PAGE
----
The Reality:

The black box recordings end abruptly at 1 minute and 44 seconds after missile detonation, yet they contain the record of KAL 007, after its 10 second pull up, showing the beginning of a very gradual descent. Moreover, it has ceased its accelerating and now it is at zero acceleration and its Indicated Air Speed is nearly exactly what it was prior to the attack upon it. That may be the end of the black box recording but it is not the end of Soviet radar trackings as well as the actual Soviet military communications all the way up and down the hierarchy as top generals and their subordinates view KAL 007's flight after the attack. These trackings and communications were also available to History Channel but no indication of their use appears in the documentary. We are able to open up that "flicker" and learn the following -

KAL 007, in the duration of that flicker, which in actuality lasted almost 5 minutes (which partly explains why the "death" flight lasted more than 12 minutes rather than the 2 1/2 minutes it should have), leveled out at 18:31 and continued its flight at 16,424 ft. altitude (5,000 meters) - so contrary to the impression created by the documentary.

The ICAO summation of the radar tracking - "The last plotted radar position of the target was 18:35 hours at 5,000 meters." (ICAO 1993, pg. 53, para. 2.15.8)

And we are also able to learn what the Soviets saw on their screen both before and during that flicker. To their amazement, shock, and horror, they saw KAL 007, flying, maneuvering, and in level flight, and escaping!

Novoseletski: (18:28)
Titovnin, well, what is happening?

Nothing for the moment.

Well, what is happening, what is the matter, who guided him in, he locked on, why didn’t he shoot it down?

They fired. They fired. We are now waiting for the result, Comrade Colonel..

At 18:28, General Kornukov has been made aware not only of KAL 007’s survival, but also of its maneuverability.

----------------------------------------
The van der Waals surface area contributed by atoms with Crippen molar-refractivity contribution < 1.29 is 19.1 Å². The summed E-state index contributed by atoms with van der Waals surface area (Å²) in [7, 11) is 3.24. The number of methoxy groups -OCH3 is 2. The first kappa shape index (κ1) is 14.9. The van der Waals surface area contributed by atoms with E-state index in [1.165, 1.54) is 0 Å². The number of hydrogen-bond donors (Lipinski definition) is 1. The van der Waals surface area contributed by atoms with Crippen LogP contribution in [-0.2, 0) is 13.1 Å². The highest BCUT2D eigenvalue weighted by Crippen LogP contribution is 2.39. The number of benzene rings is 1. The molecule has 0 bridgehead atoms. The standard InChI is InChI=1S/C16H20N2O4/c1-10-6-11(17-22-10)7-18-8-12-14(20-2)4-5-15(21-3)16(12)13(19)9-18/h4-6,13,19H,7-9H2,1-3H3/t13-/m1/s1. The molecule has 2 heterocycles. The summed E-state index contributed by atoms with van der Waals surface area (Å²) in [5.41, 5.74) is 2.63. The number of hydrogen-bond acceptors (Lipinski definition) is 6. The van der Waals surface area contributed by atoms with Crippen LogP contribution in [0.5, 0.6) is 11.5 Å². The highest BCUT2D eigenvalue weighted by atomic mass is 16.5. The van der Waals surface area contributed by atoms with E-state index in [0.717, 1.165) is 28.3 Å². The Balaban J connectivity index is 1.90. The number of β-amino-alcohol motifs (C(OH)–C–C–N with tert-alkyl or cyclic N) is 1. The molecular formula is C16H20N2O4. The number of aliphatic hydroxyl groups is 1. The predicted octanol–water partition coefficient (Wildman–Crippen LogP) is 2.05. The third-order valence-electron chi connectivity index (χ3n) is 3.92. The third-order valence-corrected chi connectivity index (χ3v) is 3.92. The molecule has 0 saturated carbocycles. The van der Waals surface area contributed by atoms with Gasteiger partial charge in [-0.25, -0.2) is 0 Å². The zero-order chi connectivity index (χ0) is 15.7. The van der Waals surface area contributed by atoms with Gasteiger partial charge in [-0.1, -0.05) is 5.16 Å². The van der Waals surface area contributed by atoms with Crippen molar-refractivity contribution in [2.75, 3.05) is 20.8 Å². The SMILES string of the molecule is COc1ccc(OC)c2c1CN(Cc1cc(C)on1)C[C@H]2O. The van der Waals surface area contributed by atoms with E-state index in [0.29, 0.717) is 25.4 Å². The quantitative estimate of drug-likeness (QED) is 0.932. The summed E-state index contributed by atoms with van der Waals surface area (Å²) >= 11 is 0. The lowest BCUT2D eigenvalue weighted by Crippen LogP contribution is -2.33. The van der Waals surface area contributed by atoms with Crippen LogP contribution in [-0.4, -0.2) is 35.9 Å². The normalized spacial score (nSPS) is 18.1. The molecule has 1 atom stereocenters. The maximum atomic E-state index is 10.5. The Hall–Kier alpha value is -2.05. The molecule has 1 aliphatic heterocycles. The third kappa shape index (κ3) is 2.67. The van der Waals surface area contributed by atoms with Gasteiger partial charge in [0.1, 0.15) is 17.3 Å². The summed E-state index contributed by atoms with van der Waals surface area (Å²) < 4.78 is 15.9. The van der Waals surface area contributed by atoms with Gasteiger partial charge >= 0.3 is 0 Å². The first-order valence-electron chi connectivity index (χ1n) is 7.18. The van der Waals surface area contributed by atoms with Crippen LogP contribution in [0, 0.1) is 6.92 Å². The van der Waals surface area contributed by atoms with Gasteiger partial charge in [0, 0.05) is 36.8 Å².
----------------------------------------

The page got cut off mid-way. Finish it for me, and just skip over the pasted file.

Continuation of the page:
The target turned to the north.

The target turned to the north?


Bring the 23 [MiG] in to destroy it!

By 18:29, General Kornukov is furious over the failure to down KAL 007, and he lashes out at Lt. Col. Gerasimenko. His speech and his thoughts have become confused.

Comrade right turn.

Well, I understand, I do not understand the result, why is the target flying? Missiles were fired. Why is the target flying? [obscenities] Well, what is happening?


Well, I am asking, give the order to the Controller, what is wrong with you there? Have you lost your tongues?

Comrade General, I gave the order to the Chief of Staff, the Chief of Staff to the Controller, and the Controller is giving the order to…

Kornukov: (18:30)
Well, how long does it take for this information to get through, well, what, [you] cannot ask the results of firing the missiles, where, what, did [he] not understand or what?

Kornukov (18:32):
Tell 23 [MiG 23]...Afterburner. Open fire. Destroy the target, then land at home base.


Altitude...what is altitude of our fighter and the altitude of the target?
Quickly. the altitude of the target and the altitude of the fighter?...

Why don't you say anything?...Gerasimenko!...

Gerasimenko (18:33):
Gerasimenko. Altitude is 5,000.

5,000 already?

Gerasimenko (18:34):
Affirmative, turning left, right, apparently it is descending.

At 18:34, then, eight minutes after missile impact, “attack” radar has lost contact with Flight 007, never again to regain it. KAL 007 is at this time at 16,400 feet altitude (5,000 meters).

Destroy it, use the 23 to destroy it, I said!

Roger, destroy it.

Well, where is the fighter, how far from the target?

Comrade General, they cannot see the target.

They cannot see the target?

What is clear from the transcripts is that the History Channel is wrong. KAL 007 did not go into an uncontrolled spiral descent upon missile detonation, but rather, after leveling off at 16,424 feet for a nearly 5 minute flight, it only then began its slow spiral descent. This suggests that that spiral flight was a purposeful and intentional maneuver. We would not know for which purpose that would be from the documentary, because there is no mention of the actual location of that spiral which is, indeed, specified in the transcripts. The spiral descent took place precisely over 4 1/2 mile long and 3 1/2 mile wide Moneron Island about 24 miles off the west coast of Sakhalin Island. The purpose for the spiral descent, then, could only have been to seek a place close enough to land for a safe water ditching.

And it was to this Island, Moneron, that the Soviets sent out their long concealed rescue missions.

Gen. Kornukov (18:36): ...you know the range, where the target is. It is over Moneron...
(ICAO, 1993, Information Paper No. 1, pg. 136.)

Lt. Col. Novoseletsky (commander, Smirykh Air Force Base) (18:39): So, the task. They say it has violated the State border again now?